The IRS is Sending New ACA Penalty Notices for the 2017 Tax Year

The IRS is now issuing new penalty notices to employers that failed to file forms 1094-C and 1095-C with the federal tax agency of furnish 1095-C forms to employers for the 2017 tax year that was required by the Affordable Care Act.


In January the IRS started to issue penalty notices to employers under IRC 6721/6722 for the 2015 and 2016 tax years. The notices focused on the failure to distribute 1095-C forms to employees and to file 1094-C and 1095-C forms with the federal tax agency by the required deadlines. Once the IRS has come into the knowledge that the employer did not submit these forms, the penalty assessments are starting to be issued in Letter 5005-A/Form 886-A.


These penalties under IRC 6721/6722 are also used in addition to penalties being issued using Letter 226j for not offering healthcare coverage to employees under IRC 4980H. Employers are starting to receive a new round of Letter 226J penalty notices for employers who the IRS believes have failed to comply with the ACA in the  2016 tax years. Currently, IRS staff is gathering the information to start issuing Letter 226J penalty notices for the 2017 tax years. Employers can expect these penalty letters to start being sent in the fourth quarter of the 2019 fiscal year.


The IRS penalty notices that are being issued to employers the agency refers to as Applicable Larger Employers (ALEs) as an effort to enforce the ACA’s Employer Mandate. Under the ACA’s Employer Mandate, ALEs are defined as employers with 50 or more full-time employees and full-time equivalent employees. These employers are required to offer Minimum Essential Coverage (MEC) to at least 95% of their full-time workforce (and their dependents) coverage that meets Minimum Value (MV) and is affordable to employees or be subject to IRC 4980H penalties. Employers are3 also required to annually file ACA-related information contained in forms 1094-C and 1095-C with the IRS and provide forms 1095-C to employees or be subject to IRC 6921/6922 penalties.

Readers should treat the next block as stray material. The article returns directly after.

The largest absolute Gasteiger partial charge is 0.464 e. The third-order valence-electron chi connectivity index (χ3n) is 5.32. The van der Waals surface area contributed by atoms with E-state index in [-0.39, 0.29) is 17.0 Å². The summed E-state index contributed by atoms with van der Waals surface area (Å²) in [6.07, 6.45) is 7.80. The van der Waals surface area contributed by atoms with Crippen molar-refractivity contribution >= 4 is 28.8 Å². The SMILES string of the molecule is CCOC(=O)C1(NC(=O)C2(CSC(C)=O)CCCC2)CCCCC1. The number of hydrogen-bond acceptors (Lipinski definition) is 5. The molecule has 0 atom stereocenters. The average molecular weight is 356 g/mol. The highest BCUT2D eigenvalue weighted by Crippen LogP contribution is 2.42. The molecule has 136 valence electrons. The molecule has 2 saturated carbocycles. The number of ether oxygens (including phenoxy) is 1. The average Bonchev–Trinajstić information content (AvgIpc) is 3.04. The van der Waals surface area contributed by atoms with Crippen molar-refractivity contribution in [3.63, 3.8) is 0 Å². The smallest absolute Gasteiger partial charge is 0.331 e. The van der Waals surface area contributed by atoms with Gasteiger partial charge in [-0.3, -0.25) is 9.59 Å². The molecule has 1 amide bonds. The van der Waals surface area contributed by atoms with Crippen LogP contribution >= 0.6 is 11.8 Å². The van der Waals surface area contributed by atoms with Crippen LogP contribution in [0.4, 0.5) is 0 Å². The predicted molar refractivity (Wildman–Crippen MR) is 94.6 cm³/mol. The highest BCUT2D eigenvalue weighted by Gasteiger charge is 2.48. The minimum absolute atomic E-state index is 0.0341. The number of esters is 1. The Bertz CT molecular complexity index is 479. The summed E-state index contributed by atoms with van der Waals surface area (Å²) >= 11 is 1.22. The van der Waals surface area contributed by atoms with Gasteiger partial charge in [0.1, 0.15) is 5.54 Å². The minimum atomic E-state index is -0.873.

The IRC 6721/6722 penalty assessment process is the follow-up to information that employers provided to IRS letter 5699, which states that the IRS believes that a particular organization was an Applicable Larger Employer and failed to file ACA information returns as required by the ACA. The Letter 5699 notice asks the employer to (1) confirm that the employer was an Applicable Larger Employer for the reporting year, and if so, either (a) confirm that the returns were already submitted, along with the name and Employer Identification Number (EIN) used to submit the returns and date of submission, (b) provide the returns as part of the response to the Letter 5699 or (c) the name and EIN intended to be used when submitting the returns and the anticipated date of each submission, or (2) deny that the employer is an Applicable Larger Employer with an explanation. The letter 5699 also provides for an “Other” response to explain late filings or late filings of more than 90 days to respond to the Letter 5699. Failure to timely respond to Letter 5699 may result in the penalty assessment being issued in Letter 5005-A/Form 886-A.